Moonwalker: Seek peaceful civilization: Lunar trip inspired 'ecstasy'
Man’s destiny is to find a way off of Earth and colonize new planets before the sun expires, Apollo 14 astronaut Dr. Edgar Mitchell told a capacity crowd at Saturday’s Alaska Bald Eagle Festival banquet.
“Whether you’ve thought about it or not, our sun is going to burn out in a couple more billion years or so, so we’ve got to be out of here if our civilization is going to survive. And I hope it does survive. I hope we take that challenge and go for it. I’m sure we will. But that is stuff we’re just starting to understand in full sweep,” Mitchell said.
Mitchell, 82, was a Navy test pilot returning to the United States aboard the aircraft carrier Ticonderoga in 1961 when he heard President John F. Kennedy’s speech about sending a manned space mission to the moon.
“I realized that at that point in time a new junction had just taken place in human history and a new path of discovery had just been opened up, and I wanted to be a part of it,” he said.
He earned a master’s degree in aeronautical engineering and a doctoral degree in astronautics before applying to the astronaut corps.
At that time, before the advent of space-based telescopes, “nobody really knew what space was all about,” Mitchell said. “We now understand that the universe is virtually infinite and we’re finding more about it continuously. We’re just a small grain of sand on an immense beach. That’s quite a different story than we had years ago.”
Mitchell marveled at the Saturn V rocket that he, Alan Shepard and Stuart Roosa rode to outer space in 1971. “I have to remind you it’s over seven million pounds of thrust just to get that vehicle off the ground and moving in the gravitational field. We had to get up to close to 36,000 feet per second in velocity to get to go to the moon. That’s pretty awesome numbers folks and that was what we’ve done in the past 60 years.”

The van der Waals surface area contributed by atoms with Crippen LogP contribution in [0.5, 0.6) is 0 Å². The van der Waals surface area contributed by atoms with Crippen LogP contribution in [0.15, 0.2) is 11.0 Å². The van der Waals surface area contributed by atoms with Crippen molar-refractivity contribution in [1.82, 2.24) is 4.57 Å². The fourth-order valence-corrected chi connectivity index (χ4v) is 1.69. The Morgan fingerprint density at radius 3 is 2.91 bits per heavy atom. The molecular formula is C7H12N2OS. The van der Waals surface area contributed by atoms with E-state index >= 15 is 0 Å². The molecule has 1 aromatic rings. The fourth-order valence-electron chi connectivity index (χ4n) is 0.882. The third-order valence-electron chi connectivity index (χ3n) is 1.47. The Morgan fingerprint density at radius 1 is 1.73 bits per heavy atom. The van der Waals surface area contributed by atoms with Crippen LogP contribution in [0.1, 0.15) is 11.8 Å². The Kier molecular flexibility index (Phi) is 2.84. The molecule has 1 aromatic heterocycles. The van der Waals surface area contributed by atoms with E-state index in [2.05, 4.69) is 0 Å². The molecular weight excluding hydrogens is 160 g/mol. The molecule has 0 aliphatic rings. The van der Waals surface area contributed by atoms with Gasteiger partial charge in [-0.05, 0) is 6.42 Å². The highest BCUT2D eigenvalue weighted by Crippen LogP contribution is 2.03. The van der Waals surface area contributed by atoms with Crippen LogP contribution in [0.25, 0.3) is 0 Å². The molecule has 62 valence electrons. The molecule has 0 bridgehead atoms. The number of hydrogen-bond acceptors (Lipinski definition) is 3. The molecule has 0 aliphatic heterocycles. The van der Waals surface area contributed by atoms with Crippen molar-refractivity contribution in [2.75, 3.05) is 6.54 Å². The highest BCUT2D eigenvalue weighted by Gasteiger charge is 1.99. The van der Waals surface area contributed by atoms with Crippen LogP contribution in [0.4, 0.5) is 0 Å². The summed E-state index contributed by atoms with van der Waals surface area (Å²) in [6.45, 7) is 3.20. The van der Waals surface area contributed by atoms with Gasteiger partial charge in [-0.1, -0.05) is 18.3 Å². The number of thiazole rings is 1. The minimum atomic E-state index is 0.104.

On his return to Earth, Mitchell launched the Institute for Noetic Sciences to research human consciousness, a venture inspired by a moment of “ecstasy, unity and oneness” he experienced as his ship hurtled homeward.
He now calls the experience the “overview effect” and said he believes all the Apollo astronauts experienced similar epiphanies.
“I came back and asked some scientists at Rice University to help me understand what went on there… The powerful experience of seeing Earth in the perspective of its place in the universe, seeing a picture of Earth like this with the heavens behind it. It’s an overwhelming, overwhelming experience.
“When we go to the moon and look back on this tiny little planet we call Earth, it seems kind of silly to say, ‘I came from United States’ or from China or Israel or whatever. No, I came from Earth. We’re not ready to do that yet, but we have to learn how to do that.”
The Institute for Noetic Sciences is now in 60 nations, he said. Its stated mission is “supporting individual and collective transformation.”
“We have to learn how to live in a better way and to appreciate the utter magnificence of the universe that we’re in, the opportunities that we have… In due course, we’ll go outside our solar system. In due course we’ll be able to go on to other solar systems and other planets and become universal citizens because that is our destiny, if we don’t blow it. And that’s all up to us.”
Mitchell said he has become a peace advocate and proponent of sustainable development. “We are not there yet. We’ve got a lot of work to do. But we can do it. All we have to do is devote ourselves to it in the right way.”
Mitchell said that he has great faith in science. Human judgment is the outstanding question, he said. “Can we as human beings do what is required? If we’re going to have a peaceful, successful civilization, we’re going to have to get past all the things we’re doing right now to damage ourselves and end our civilization and to kill each other. If we keep doing that, we won’t make it. We as individuals have to individually and politically and as a civilization, decide we want to make it, and get with it.”
Noting that the airline industry arose about 20 years after the first flight, Mitchell said he believed space flight would be advanced by private enterprise, at least in the short term.
“We have entrepreneurs who are taking on space flight. With the aid of free enterprise and the corporate stucture, we will move on to develop space flight and our governments are not going to be left out of this completely,” Mitchell said.